Boilers and Hydronics 101
The descriptions and pictures below are designed to foster a basic understanding of the parts of your boiler and hydronic (hot water heat) system. When you call for service, we hope they will help you to identify those parts of your system that may need service. When you receive an invoice from us, we hope the information below will help clarify which parts and systems we worked on during our service visit.
A boiler is a device that uses combustion to heat water for space heating and domestic hot water (via an indirect tank).
The propane regulator reduces the high pressure found in the propane tank to a safer pressure found in the pipe from the tank to the equipment inside. The regulator is either on the house or near the tank. Sometimes in the winter it can freeze up and get stuck, resulting in no propane to the house and no heat.
To check the level of propane in the propane tank, lift the lid and look at the percent gauge.
If your boiler is oil fired, then you can look at the level gauge on your oil tank (inside or outside). We do not service oil burners but we do service the boiler part (the wet part).
This is a non-condensing (old school) propane boiler that has a steel flue pipe. This means that it has a hot exhaust and is less efficient. It also means that it may last longer because it does not develop acidic condensate inside the boiler because the exhaust temperature is so high.
These are non-condensing (old school) oil boilers that have steel flue pipes. This means that they have a hot exhaust, are somewhat less efficient, but will last a very long time because there is no acidic condensate. Again, please bear in mind that we do not service oil burners.
These are the propane burner tubes found on the non-condensing propane boiler.
The gas valve admits propane into the burner tubes and is controlled electrically. This particular model has a pilot light that is lit by a spark during every heating cycle.
Here is the spark ignition system that lights the pilot light
Here is the “roll out” safety switch which shuts down the boiler if it detects fire outside of the burner tubes (such as when the flue pipe is obstructed and the fire is not moving through the boiler correctly.
This is a condensing boiler that has a plastic PVC flue pipe. The exhaust gas is quite cool because the hot water vapor has condensed to squeeze out almost all of the heat. This also means that the condensate is quite acidic, which is hard on boilers.
This is the draft inducer that pulls the air into the boiler so that it can mix with propane and combust. This draft inducer modulates to adjust the output of the boiler to match with the heating load.
The ionization rod is used to detect the presence of a flame because the burning propane air mix is plasma which is conductive. If there is ignition failure, then no current will conduct and the ionization rod will tell the gas valve to shut off.
The hot surface ignitor glows red hot to ignite the propane-air mixture. It is quite delicate and breaks easily. Sometimes boilers have spark ignitors instead of hot surface ignitors.
The gas valve opens when there is a call for heat and will stay open as long as there is plasma present (burning propane-air mixture).
The pressure gauge shows the pressure of the water inside the boiler. It is typically at least 15 psi. Buderus condensing boilers will not work below 15 psi so we set them a bit higher.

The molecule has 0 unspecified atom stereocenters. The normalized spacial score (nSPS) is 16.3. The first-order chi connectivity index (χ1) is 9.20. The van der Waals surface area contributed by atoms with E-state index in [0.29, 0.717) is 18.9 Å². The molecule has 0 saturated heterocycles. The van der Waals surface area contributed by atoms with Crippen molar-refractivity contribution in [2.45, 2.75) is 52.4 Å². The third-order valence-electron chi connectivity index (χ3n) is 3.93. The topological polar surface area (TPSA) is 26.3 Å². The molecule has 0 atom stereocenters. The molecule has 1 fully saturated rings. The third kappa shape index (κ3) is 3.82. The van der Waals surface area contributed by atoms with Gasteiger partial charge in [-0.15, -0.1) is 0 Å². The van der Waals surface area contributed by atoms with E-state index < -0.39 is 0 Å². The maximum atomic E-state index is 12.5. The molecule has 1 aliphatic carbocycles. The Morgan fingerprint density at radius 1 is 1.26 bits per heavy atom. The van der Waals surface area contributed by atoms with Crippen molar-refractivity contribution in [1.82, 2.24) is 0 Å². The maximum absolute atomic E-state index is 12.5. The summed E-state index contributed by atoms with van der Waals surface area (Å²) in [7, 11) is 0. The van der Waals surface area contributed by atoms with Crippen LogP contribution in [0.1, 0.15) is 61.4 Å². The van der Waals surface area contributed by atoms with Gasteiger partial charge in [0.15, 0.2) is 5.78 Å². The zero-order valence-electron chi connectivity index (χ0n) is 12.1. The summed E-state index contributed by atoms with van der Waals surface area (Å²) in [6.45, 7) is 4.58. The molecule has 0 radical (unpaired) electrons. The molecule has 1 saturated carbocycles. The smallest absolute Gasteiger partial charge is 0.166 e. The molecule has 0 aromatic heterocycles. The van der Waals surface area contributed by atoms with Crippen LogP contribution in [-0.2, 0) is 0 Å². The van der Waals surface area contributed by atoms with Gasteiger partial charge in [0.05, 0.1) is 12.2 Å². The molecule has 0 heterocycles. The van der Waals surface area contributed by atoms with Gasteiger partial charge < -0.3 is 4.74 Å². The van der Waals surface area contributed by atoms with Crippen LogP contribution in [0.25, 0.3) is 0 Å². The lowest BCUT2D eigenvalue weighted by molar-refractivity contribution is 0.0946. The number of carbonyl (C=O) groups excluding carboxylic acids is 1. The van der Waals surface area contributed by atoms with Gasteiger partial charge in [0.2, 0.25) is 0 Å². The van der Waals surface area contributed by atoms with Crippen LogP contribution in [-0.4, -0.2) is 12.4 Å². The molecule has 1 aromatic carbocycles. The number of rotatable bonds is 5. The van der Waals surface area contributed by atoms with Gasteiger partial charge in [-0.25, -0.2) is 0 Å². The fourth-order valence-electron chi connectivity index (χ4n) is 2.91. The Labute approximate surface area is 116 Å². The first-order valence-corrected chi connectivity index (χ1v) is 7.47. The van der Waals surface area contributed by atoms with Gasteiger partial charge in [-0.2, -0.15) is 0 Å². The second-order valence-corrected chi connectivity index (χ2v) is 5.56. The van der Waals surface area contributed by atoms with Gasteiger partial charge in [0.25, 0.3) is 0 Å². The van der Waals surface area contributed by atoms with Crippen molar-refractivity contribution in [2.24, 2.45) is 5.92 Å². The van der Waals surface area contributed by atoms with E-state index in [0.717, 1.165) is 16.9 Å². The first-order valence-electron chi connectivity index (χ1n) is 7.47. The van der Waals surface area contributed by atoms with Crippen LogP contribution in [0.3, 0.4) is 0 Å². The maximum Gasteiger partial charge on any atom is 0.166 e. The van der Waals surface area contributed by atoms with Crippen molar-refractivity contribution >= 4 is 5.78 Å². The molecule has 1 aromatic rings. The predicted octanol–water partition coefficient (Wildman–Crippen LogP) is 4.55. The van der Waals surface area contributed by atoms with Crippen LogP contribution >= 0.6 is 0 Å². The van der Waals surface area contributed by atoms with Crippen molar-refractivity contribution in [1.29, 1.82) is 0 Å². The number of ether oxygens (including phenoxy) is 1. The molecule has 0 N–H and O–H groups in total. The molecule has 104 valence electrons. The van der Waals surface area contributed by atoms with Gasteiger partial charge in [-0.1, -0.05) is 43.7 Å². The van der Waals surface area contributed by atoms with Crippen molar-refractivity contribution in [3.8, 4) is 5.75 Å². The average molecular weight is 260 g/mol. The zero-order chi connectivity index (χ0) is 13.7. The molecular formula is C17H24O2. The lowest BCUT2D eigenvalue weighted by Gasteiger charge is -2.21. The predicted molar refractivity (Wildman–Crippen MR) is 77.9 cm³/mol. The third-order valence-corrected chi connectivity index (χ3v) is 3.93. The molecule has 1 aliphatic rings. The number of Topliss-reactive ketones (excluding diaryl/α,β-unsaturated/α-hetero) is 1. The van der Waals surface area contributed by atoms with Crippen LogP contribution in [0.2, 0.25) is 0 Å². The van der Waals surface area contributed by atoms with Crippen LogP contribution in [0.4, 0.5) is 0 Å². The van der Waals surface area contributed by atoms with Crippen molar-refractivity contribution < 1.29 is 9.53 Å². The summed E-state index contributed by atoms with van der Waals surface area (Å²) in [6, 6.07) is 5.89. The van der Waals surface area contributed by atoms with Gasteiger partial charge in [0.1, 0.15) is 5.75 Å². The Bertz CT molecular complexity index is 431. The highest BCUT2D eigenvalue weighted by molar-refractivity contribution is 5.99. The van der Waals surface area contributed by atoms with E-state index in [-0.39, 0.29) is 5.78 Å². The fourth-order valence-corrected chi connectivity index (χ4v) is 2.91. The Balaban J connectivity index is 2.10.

The boiler fill station reduces the pressure from the plumbing system (usually between 30 and 80 psi) to the 15 psi used by the boiler and hydronic system.
The pressure relief valve is set to open at 30 psi to relieve an unsafe buildup of pressure in the boiler and hydronic system. These valves usually start to dribble at 25 psi.
Sometimes the pressure gauge is combined with a thermometer that shows the system temperature.
The boiler and its hot water is connected to the space to be heated by hot water piping.
The flow of hot water through the piping to different zones is controlled by zone valves. Here is a Taco gold power head which has been the industry standard for decades.
Sometimes the zone valves are motorized so that they open more quickly. Here is the Taco “Sentry” motorized valve that we use.
To move the hot water through the heating system, circulators are used.
Thermostats in each zone talk to a zone valve control box (made by Taco) that turn on the zone valve, the circulator, and the boiler.
Hot water will not flow correctly through the heating system is air is present. To purge or remove the air, a small “can vent” is used on high points of the system.
Even better at removing air is the Spirovent air separator. They are highly effective at removing dissolved air bubbles.
Before the Spirovent was invented, many systems had these really ineffective “air scoops” with small can vents at the top.
In each heating zone, thermostats are used to measure the current air temperature and tell the heating system to send hot water to that zone. This thermostat is an example fo the traditional round electromechanical type. The older ones had mercury, the newer ones are digital instead.
In the heating zone, the hot water might go through radiators to release its heat. We commonly think of hydronic heating in the conventional sense to mean water at 140F or hotter.
In other zones, the hot water might go through baseboard fin tube.
A third way to heat a space is through a radiant ceiling or floor using lower temperature water (85F to 120F). For more information, please see our Radiant Heating 101 page.
Our goal is to be Martha’s Vineyard’s premier plumbing and HVAC outfit – we appreciate the opportunity to service, install, and rescue your boiler and hydronic system!